Flock 2013

Flock came up fairly quickly and without much discussions as a replacement for FUDCon in NA.  I wasn’t quite sure what to expect and from my own experiences and talking to others, it so far hasn’t turned out to be much different from FUDCon’s in the past.  There are a few differences worth mentioning however

* Sessions were recorded, slides were posted consistently and transcriptions are available for most talks. I would like have preferred the recordings to be professionally but this is much better than before.

*  Way too many parallel sessions and many sessions had very few people attending which was a real disappointment personally.

*  Handing out a food card was a nice touch and allowed more flexibility and combined with a place with a lot of different restaurants, it was a great deal.

* There were a number of interesting sessions including the future of Fedora ones by a few different people but I would preferred a more curated level of content.

* Social events turned to be the real highlight allowing people to have many relevant ad-hoc conversations. 

Thanks to all the different sponsors including Red Hat for taking care of all the expenses including my travel and stay.

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RHEL 7 will default to GNOME classic mode

According to this interview,  Red Hat Enterprise Linux 7 will default to classic mode in GNOME.  That makes a lot of sense considering the conservative nature of the distribution.  There are other bits of interesting info including XFS becoming the default filesystem and an official upgrade tool (probably based on fedup).   Well worth the read

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Free and open source support for RAR archives in Fedora

RAR is somewhat of a legacy format in terms of compression ability but RAR remains popular in many places especially for its split archive feature.  Current Fedora users are used to installing unrar command line utility from RPM Fusion to get the ability to extract RAR files and unrar is supported by the GNOME (File Roller) and Ark (KDE) archive managers however it is a proprietary utility and unavailable for other architectures like ARM which are getting popular in Fedora as well.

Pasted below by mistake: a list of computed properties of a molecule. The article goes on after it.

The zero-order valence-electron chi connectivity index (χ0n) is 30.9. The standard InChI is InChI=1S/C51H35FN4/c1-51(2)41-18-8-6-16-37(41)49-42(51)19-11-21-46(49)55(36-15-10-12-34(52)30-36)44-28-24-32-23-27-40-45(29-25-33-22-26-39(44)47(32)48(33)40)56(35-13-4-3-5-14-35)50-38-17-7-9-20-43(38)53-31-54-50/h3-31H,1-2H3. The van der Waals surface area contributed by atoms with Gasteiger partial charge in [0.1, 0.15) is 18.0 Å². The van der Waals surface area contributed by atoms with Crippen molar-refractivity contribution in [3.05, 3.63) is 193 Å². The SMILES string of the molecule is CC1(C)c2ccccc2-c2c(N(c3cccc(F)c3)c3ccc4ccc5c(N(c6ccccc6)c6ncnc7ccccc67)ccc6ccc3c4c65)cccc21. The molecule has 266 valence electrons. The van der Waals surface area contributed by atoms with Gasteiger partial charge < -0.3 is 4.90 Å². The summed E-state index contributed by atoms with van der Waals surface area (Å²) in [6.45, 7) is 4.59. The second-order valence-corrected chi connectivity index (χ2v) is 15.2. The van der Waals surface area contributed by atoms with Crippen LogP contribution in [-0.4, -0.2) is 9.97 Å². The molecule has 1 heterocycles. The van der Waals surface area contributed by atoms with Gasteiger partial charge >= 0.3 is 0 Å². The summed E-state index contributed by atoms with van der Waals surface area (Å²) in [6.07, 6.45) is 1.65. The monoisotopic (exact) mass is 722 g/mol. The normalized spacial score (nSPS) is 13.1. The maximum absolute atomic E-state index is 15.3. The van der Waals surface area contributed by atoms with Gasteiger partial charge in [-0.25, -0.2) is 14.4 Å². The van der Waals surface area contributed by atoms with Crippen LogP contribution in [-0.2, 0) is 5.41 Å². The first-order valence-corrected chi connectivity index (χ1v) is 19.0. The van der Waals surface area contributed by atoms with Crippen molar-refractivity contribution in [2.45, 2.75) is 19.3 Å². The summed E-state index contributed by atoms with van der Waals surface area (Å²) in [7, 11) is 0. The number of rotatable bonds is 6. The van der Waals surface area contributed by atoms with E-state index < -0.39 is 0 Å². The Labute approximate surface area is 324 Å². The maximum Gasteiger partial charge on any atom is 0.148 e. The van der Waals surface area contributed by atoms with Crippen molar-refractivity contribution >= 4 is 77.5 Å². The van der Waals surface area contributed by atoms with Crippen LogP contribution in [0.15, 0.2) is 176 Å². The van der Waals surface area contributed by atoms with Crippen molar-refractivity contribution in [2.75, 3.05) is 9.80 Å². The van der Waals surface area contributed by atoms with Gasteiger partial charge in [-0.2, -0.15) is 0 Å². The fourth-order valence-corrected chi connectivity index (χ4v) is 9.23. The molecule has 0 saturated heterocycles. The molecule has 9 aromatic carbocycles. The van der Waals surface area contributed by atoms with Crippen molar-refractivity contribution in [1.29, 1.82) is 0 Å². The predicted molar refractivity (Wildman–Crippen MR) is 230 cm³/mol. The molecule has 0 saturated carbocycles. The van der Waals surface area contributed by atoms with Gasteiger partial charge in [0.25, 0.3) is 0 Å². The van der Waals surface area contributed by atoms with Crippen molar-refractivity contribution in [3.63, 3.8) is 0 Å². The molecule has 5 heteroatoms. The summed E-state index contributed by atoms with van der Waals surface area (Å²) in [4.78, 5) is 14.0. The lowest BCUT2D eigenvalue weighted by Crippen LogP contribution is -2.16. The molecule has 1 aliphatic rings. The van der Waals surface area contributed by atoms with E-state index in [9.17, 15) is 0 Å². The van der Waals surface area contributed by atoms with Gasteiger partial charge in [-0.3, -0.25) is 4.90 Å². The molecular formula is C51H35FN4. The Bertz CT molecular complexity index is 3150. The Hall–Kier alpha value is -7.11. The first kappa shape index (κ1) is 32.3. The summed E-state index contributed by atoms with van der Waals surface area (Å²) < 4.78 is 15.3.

Free software support for RAR files was considered a high priority FSF project which announced that it has been completed a while back.  It took sometime for the support to become more solid and I have built a package for Fedora. In Fedora 19 or newer,  users can use unar from the Fedora repository. unar is the free and open source command line utility for RAR archive extraction from the Unarchiver project.  All the RAR features including encrypted archives are fully supported by this utility.  unar is supported as an alternative to unrar by File Roller however Ark support is still under review.  I pushed a update of File Roller that automatically pulled in unar but this was reverted due to lack of space in the live image however if you do install it, File Roller will use it.   I have filed a bug report against unrar in RPM Fusion to consider automatically replacing it with unar and we will have to figure out when it is suitable to do so.   I highly recommend users try unar if you need to extract RAR files and use the open XZ format with better compression for creating new archives.

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AssaultCube for Fedora!

AssaultCube is a multi-player game based on the free and open source cube engine but some of the media assets are non-free and hence the game is available in the RPM Fusion non-free repository for Rawhide and Fedora 19 (updates-testing repo for now).